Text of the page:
Multilingual esprit de l’escalier

Last night I went to Global Café, a gathering of international and local students, and had chances to use quite a few different languages, including Czech, Hindi, Taiwanese, Cantonese, Mandarin and Spanish, and also English. Apart from English and Mandarin, I don’t speak any of these languages well, and I only know bits and pieces of some of them. When I was trying to speak them I soon ran out of things to say, and was thinking that there wasn’t much more I could say.

Afterwards I came up with quite a few other things I could have said, and realised that I know more of these languages then I thought, especially Czech and Spanish, which I’ve been studying on and off for many years, but rarely speak. One thing that tends to hold me back from saying more is uncertainty about how to say things correctly. I don’t mind making mistakes, but I prefer to get things right, or at least not too wrong. I try to get the words in the right order, even if some of the verb conjugations and noun declensions are wrong.

Do you suffer from multilingual esprit de l’escalier?

Does fear of making mistakes stop you from speaking any of your languages?

7 thoughts on “Multilingual esprit de l’escalier

  1. A related question: is this fear gender related (even if you’re the exception)? I’m the sort who will just plunge in and try to say whatever, and on several occasions female friends have reacted to that observation with “Of course. You’re a guy.”

  2. Fear of mistakes is only part of the problem. As a tourist, sometimes I know enough of the local language to ask a question but not to understand the answer.

  3. @Lev: A very familiar problem. You can take as much time as you like to formulate and practise the question, but you can’t practise understanding the answer before you know what it is.

    @JIm M.: You mean fear of ridicule for using the wrong gender? 😉

    As a man, I cannot speak for women, but ‘plunging in’ is not something that comes particularly easily to me, even in my native language. I have tried to culture this approach, since I have realised that it is the most effective way to become proficient in a language. I suspect, if there is a gender discrepancy in this regard, it is very strongly culture-dependent. In most cultures of the world, it is seen as more acceptable for a man’s voice to be heard than a woman and, even in the most gender-equal societies, perhaps such traditional values persist in some measure, making women feel more vulnerable to criticism for minor errors.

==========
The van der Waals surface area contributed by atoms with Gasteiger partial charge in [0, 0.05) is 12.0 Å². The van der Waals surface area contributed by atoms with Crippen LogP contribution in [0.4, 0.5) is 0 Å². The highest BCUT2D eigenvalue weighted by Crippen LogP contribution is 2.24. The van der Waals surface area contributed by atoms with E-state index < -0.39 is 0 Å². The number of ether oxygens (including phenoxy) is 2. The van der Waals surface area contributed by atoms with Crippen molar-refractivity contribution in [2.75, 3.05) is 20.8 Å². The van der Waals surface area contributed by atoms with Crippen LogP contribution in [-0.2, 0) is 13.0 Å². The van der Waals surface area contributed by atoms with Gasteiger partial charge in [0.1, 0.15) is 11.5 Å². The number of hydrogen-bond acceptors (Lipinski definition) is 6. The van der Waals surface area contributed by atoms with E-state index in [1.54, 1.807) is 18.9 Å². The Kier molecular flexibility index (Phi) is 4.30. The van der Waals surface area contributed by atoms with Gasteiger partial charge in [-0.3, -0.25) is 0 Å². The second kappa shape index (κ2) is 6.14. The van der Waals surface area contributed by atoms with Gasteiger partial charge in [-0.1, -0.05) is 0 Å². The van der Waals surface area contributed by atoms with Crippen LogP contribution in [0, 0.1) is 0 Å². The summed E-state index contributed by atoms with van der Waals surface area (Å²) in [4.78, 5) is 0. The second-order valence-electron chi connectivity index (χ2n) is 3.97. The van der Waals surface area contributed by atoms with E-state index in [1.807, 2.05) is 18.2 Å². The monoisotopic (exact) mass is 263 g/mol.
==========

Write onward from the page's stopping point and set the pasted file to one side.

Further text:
4. I am not very comfortable speaking French to native French speakers, but I am fine speaking French to other people who can speak French as a second language like me.
    In Catalan, I am totally comfortable speaking to native speakers. Probably because almost everyone I have ever spoken to in Catalan is a native speaker, so I am more used to it.

  5. Self-monitoring is my major problem when speaking in other tongues. I’m always thinking to head to see if there’s a subjunctive etc. is coming up and it really gets in the way of my communicating with anyone.
    With regard to understanding responses it’s odd – some languages I have no problem (Basque, Greek, and most of the Romance languages) – others, even some that I can read almost fluently (Urdu, for example) – I have great difficulty understanding orally.

  6. Re Joe Mock

    Understanding different languages is interesting. Always find Spanish difficult to understand, Catalan easier. I learnt Spanish formally as a foreign language (A level and can speak it very well and correctly) but have never studied Catalan formally but lived in a Catalan area for a year. Also no problem with understanding Catalans speaking Spanish.

  7. Learn many languages are I am hobby, I am was gifted with language. thank you for sharing I think  the language is the key to the world. social skills and easier to communicate. especially to understand other cultures

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